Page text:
According to Claryce Perretta '51, and scenes are there, but the peo- were opened up by the establish- know reason for absence.
Dunn, Donald Ely, and WilWhen absences per class exceed liam Engelhart,
President of the Council, there will pie are absent. The picture is thus ment of The Center for Community
Seniors and former
be a reception for the guest artists aimed so as not to detract from the Studies at this college. The follow- the unmber of semester hours car- Presidents of the class. The afterin the Lounge directly after the beauty of the works themselves, ing people were present: Dr. Wil- ried by that class, the excuse form, noon events will end at 4 p.m.
Background material is introduced liam E. Vickery, Professor of Inter- after approval by Dr. Kenny, is to To Present Skit
only when necessary to illustrate cultural Education: Dr. Evan R. be presented to the instructors and iContinued on Page 6, Column 1)
the motivation of the artist's work. Collins, President of the College; filed with the Registrar.
When Dr. Kenny is not availDuring the course of the movie Dr. Joseph Leese, Professor of EduMichelangelo's creations are shown cation; Dr. Mary E. Conklin, As- able, students may refer attendance
in their various stages of comple- sistant Professor of English and Su- problems to Dean Nelson.
For absences before and after
tion from start to finish. Sculptures, pervisor in the Milne School; Miss
paintings from the Sistine Chapel, Mabel Jackman, Assistant Professor holidays, excuse forms must be preThomas Godward '51, President of including both the celling and the of Librarianship; Dr. Don A. Orton, sented to Dr. Kenny before abDebate Council has released the re- Last Judgment, are shown in de- Director of Education; Dr. Theodore sence takes place, then presented to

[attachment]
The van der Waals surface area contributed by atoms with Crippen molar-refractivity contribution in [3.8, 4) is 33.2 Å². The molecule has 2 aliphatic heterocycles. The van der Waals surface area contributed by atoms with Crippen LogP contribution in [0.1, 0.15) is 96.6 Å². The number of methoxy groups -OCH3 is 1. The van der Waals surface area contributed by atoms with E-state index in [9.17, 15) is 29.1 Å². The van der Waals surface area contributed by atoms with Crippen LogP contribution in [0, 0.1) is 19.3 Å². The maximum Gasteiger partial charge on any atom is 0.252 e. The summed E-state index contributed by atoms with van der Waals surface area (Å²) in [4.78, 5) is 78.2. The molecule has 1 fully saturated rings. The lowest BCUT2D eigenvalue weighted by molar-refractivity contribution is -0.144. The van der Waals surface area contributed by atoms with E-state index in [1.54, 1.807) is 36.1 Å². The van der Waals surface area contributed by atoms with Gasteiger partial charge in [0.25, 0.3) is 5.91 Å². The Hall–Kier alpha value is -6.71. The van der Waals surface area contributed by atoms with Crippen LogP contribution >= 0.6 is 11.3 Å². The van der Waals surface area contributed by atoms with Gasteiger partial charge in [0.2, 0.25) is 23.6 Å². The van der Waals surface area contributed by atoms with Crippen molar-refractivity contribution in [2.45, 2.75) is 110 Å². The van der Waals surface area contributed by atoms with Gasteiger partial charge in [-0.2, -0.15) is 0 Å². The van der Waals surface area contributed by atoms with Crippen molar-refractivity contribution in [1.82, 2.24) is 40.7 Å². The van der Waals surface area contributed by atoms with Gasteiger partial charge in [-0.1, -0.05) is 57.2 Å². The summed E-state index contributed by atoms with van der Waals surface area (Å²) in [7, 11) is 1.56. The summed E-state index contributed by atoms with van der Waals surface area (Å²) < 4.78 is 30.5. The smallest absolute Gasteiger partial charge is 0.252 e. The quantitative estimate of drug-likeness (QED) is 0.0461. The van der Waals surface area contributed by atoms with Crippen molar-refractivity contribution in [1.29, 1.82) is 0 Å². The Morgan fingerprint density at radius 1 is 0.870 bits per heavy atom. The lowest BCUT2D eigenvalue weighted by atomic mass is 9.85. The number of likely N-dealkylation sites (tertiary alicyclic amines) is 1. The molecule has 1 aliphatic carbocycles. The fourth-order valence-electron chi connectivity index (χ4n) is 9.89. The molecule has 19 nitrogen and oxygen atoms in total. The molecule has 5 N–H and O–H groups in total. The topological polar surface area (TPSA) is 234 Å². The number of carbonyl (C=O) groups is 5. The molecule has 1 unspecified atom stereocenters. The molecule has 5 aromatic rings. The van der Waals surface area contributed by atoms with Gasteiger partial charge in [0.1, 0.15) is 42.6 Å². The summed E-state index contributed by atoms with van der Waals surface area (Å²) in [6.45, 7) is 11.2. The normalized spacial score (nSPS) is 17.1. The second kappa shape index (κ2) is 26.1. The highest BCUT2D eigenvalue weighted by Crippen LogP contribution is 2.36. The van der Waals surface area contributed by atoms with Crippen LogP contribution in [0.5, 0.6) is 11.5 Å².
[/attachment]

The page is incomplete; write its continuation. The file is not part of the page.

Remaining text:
sults of the tryouts for the squad tail as well as in over-all views.
The Publications Office sends out
Standing, Professor of Sociology; the instructor concerned for his inwhich were held Monday and TuesDr. James Allan Hicks, Professor of formation, and filed with the Regis- a call for additional Sophomores to
day. Those who were unable to
"The Titan," a new kind of film Education, nnd Dr. Watt Stewart, trar.
try out for positions of Sophomore
make the tryouts may still sign up brings the art film to a higher level Professor of History.
The rules governing absences from Desk Editors. These editors will be
for debate work on Activities Day.
college assembly are the same as chosen the first week before ThanksRepresentatives from Albany were apply
The following have been selected
to absences from regular col- giving vacation. From the Desk EdDr.
for Novice Debating: Daniel Joy,
lege classes.
itors, Associate Editors for the News
Joseph Persico, and Joan Tantum,
board will be selected on Moving Up
UniJuniors; Anita Lilienfeld and Vir- Fall Picnic For Kids
versity also attended.
ginia Vogel, Sophomores; Eleanor
O p e n Cover Contest
Those who wish to try out for
State's student body was repreBoice, Joan Bathrick, Morris Colin,
SMILES will sponsor its annual
Desk Editor should come down to
Catherine Doyle, Thomas Eldred, fall picnic for the children of the sented by Carol Lebow '51, Ruth For Student Directory
the Publications Office Tuesday
David Gardinler, Clarence Spain. Albany Home, Sunday at 2 p.m. The Liepman '51, Paul Buchman '51, NoInstructions for the Directory night. They will then work on the
James Thompson, and Paul Wen- picnic grounds at Normanskill Creek rlne Cargill '52, John Bowker '52.
News Tuesday a n d Wednesday
derlich, freshmen.
will be the scene for the outing for Jess Barnett '52, Arthur Unity '52. cover contest have been issued by nights. The work will consist of
The following are eligible for youngsters in the 8 to 16 age group
Dr. Collins opened the meeting the entire student body, this com- gathering news material, writing
committee activities; Walter Davis, and any State College students who
by telling briefly what led to set- petition is held annually to select stories, composing headlines, and